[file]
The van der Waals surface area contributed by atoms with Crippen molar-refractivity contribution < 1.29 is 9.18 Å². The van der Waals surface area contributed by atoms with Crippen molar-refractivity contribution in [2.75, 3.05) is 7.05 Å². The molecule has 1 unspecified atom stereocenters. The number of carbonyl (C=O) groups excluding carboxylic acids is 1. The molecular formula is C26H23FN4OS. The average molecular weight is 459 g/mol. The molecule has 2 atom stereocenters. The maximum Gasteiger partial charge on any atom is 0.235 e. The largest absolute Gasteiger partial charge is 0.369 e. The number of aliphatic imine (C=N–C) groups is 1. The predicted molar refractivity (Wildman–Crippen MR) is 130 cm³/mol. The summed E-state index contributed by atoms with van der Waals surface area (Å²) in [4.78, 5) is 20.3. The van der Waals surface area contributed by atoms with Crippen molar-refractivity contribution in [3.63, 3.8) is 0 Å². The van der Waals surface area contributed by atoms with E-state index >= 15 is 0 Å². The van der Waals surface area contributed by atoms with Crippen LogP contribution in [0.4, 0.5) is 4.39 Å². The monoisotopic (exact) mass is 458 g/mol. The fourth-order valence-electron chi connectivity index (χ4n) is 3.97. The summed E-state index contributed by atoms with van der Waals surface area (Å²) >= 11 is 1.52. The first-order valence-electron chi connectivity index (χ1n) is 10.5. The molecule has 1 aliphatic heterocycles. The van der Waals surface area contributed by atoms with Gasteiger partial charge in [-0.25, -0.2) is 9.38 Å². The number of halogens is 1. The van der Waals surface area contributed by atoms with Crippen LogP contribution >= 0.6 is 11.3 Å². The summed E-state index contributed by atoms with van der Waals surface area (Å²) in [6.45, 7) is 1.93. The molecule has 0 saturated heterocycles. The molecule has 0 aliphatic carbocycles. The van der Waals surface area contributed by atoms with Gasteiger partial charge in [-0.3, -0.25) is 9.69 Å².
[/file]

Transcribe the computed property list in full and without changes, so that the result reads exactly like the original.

The van der Waals surface area contributed by atoms with Crippen molar-refractivity contribution < 1.29 is 9.18 Å². The van der Waals surface area contributed by atoms with Crippen molar-refractivity contribution in [2.75, 3.05) is 7.05 Å². The molecule has 1 unspecified atom stereocenters. The number of carbonyl (C=O) groups excluding carboxylic acids is 1. The molecular formula is C26H23FN4OS. The average molecular weight is 459 g/mol. The molecule has 2 atom stereocenters. The maximum Gasteiger partial charge on any atom is 0.235 e. The largest absolute Gasteiger partial charge is 0.369 e. The number of aliphatic imine (C=N–C) groups is 1. The predicted molar refractivity (Wildman–Crippen MR) is 130 cm³/mol. The summed E-state index contributed by atoms with van der Waals surface area (Å²) in [4.78, 5) is 20.3. The van der Waals surface area contributed by atoms with Crippen molar-refractivity contribution in [3.63, 3.8) is 0 Å². The van der Waals surface area contributed by atoms with E-state index >= 15 is 0 Å². The van der Waals surface area contributed by atoms with Crippen LogP contribution in [0.4, 0.5) is 4.39 Å². The monoisotopic (exact) mass is 458 g/mol. The fourth-order valence-electron chi connectivity index (χ4n) is 3.97. The summed E-state index contributed by atoms with van der Waals surface area (Å²) >= 11 is 1.52. The first-order valence-electron chi connectivity index (χ1n) is 10.5. The molecule has 1 aliphatic heterocycles. The van der Waals surface area contributed by atoms with Gasteiger partial charge in [-0.25, -0.2) is 9.38 Å². The number of halogens is 1. The van der Waals surface area contributed by atoms with Crippen LogP contribution >= 0.6 is 11.3 Å². The summed E-state index contributed by atoms with van der Waals surface area (Å²) in [6.45, 7) is 1.93. The molecule has 0 saturated heterocycles. The molecule has 0 aliphatic carbocycles. The van der Waals surface area contributed by atoms with Gasteiger partial charge in [-0.3, -0.25) is 9.69 Å².